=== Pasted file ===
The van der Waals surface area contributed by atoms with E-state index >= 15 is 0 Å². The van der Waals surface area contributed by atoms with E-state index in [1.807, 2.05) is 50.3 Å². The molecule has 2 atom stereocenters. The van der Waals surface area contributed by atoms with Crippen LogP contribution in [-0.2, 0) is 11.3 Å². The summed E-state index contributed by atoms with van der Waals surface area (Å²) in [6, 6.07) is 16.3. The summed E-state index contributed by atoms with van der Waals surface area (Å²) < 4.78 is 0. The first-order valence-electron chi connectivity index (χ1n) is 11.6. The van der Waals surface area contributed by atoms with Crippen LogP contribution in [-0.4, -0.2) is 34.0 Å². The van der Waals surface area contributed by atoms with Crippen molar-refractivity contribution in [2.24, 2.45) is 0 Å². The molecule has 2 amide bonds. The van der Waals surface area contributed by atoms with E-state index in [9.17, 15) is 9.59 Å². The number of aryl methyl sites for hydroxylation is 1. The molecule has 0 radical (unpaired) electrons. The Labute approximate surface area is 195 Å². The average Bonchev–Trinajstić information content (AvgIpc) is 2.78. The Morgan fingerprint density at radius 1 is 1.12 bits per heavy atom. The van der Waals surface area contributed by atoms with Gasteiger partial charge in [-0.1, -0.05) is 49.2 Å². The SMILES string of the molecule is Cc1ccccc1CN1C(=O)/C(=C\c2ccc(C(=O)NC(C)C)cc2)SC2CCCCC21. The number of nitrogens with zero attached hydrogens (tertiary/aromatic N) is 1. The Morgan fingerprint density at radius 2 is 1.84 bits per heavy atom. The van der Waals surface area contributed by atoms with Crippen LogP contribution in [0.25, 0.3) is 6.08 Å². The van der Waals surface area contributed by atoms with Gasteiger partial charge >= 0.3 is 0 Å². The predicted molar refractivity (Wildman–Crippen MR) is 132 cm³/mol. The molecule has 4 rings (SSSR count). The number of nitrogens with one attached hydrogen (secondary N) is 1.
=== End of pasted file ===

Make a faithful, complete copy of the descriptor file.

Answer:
The van der Waals surface area contributed by atoms with E-state index >= 15 is 0 Å². The van der Waals surface area contributed by atoms with E-state index in [1.807, 2.05) is 50.3 Å². The molecule has 2 atom stereocenters. The van der Waals surface area contributed by atoms with Crippen LogP contribution in [-0.2, 0) is 11.3 Å². The summed E-state index contributed by atoms with van der Waals surface area (Å²) in [6, 6.07) is 16.3. The summed E-state index contributed by atoms with van der Waals surface area (Å²) < 4.78 is 0. The first-order valence-electron chi connectivity index (χ1n) is 11.6. The van der Waals surface area contributed by atoms with Crippen LogP contribution in [-0.4, -0.2) is 34.0 Å². The van der Waals surface area contributed by atoms with Crippen molar-refractivity contribution in [2.24, 2.45) is 0 Å². The molecule has 2 amide bonds. The van der Waals surface area contributed by atoms with E-state index in [9.17, 15) is 9.59 Å². The number of aryl methyl sites for hydroxylation is 1. The molecule has 0 radical (unpaired) electrons. The Labute approximate surface area is 195 Å². The average Bonchev–Trinajstić information content (AvgIpc) is 2.78. The Morgan fingerprint density at radius 1 is 1.12 bits per heavy atom. The van der Waals surface area contributed by atoms with Gasteiger partial charge in [-0.1, -0.05) is 49.2 Å². The SMILES string of the molecule is Cc1ccccc1CN1C(=O)/C(=C\c2ccc(C(=O)NC(C)C)cc2)SC2CCCCC21. The number of nitrogens with zero attached hydrogens (tertiary/aromatic N) is 1. The Morgan fingerprint density at radius 2 is 1.84 bits per heavy atom. The van der Waals surface area contributed by atoms with Crippen LogP contribution in [0.25, 0.3) is 6.08 Å². The van der Waals surface area contributed by atoms with Gasteiger partial charge >= 0.3 is 0 Å². The predicted molar refractivity (Wildman–Crippen MR) is 132 cm³/mol. The molecule has 4 rings (SSSR count). The number of nitrogens with one attached hydrogen (secondary N) is 1.